A reader calls attention to a good post on Daily Kos about Medicare Advantage, the private option version of the demonstrably more efficient government-run Medicare program. It repeats what news articles have already noted:
There are some very good reasons Medicare Advantage was the target for cuts in Obamacare—it has always spent a great deal more per patient than traditional Medicare, even though it has a generally healthier patient base. But, according to a year-long investigation by the Center for Public Integrity, Medicare Advantage plans bilked the taxpayers $70 billion in 2008-13 by exaggerating how sick their patients were.
The “risk scores” that allowed higher reimbursement for sicker patients seem to have been a pathway to abuse. Imagine that providers would game the system to increase profits.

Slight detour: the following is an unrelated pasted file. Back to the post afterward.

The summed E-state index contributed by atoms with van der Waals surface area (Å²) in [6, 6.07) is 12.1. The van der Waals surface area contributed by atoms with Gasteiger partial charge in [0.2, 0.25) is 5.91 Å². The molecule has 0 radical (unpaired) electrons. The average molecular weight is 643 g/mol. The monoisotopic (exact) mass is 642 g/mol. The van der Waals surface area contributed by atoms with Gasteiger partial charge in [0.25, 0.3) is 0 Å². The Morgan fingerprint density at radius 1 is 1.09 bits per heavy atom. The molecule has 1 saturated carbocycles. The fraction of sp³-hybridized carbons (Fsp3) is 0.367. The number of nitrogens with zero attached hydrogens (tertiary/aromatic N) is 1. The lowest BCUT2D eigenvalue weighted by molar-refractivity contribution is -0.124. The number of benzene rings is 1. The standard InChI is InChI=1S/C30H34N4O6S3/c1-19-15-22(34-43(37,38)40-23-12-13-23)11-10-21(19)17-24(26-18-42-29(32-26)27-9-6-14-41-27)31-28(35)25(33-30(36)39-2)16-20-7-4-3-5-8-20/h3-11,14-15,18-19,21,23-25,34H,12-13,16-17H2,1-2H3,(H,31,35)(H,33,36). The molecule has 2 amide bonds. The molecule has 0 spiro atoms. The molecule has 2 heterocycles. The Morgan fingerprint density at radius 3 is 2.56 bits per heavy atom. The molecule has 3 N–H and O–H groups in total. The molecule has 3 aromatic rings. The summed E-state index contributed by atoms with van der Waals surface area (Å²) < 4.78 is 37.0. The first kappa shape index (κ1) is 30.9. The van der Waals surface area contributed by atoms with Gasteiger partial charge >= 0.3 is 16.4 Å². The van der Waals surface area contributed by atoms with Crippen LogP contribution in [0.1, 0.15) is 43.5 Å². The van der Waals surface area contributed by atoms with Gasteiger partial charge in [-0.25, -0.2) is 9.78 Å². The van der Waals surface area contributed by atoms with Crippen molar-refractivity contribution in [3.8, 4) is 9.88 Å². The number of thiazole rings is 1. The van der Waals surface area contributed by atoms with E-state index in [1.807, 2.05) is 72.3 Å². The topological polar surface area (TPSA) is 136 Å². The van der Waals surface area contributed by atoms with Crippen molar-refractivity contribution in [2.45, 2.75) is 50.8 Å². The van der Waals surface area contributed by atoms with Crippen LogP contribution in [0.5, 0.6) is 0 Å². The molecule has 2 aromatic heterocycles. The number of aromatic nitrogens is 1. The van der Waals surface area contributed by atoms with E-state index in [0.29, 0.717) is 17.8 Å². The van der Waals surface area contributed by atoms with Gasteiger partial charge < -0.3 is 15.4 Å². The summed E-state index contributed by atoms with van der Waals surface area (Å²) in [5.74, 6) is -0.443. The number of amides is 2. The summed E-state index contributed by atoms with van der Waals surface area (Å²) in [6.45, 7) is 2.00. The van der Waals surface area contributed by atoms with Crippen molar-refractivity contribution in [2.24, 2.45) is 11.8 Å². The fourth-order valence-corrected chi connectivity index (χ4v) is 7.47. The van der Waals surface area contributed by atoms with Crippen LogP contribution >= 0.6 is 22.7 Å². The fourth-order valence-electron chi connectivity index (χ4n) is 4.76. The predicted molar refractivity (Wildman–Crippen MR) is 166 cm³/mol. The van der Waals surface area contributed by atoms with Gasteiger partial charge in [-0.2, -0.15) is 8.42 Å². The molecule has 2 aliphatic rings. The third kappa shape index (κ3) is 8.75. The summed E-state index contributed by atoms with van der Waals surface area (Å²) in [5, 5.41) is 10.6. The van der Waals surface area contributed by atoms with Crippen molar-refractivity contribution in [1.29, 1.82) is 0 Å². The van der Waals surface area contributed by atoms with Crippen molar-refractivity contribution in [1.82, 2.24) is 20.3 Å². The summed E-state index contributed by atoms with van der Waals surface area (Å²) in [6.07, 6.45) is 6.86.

Hold on, the Arkansas-relevant information is coming (emphasis supplied):
Risk scores of Medicare Advantage patients rose sharply in plans in at least 1,000 counties nationwide between 2007 and 2011, boosting taxpayer costs by more than $36 billion over estimated costs for caring for patients in standard Medicare.
In more than 200 of these counties, the cost of some Medicare Advantage plans was at least 25 percent higher than the cost of providing standard Medicare coverage. The wide swing in costs was most evident in five states: South Dakota, New Mexico, Colorado, Texas and Arkansas.
Let us hope that the private option version of Medicaid expansion — Arkansas’s adaptation of Obamcare — doesn’t produce similar outcomes.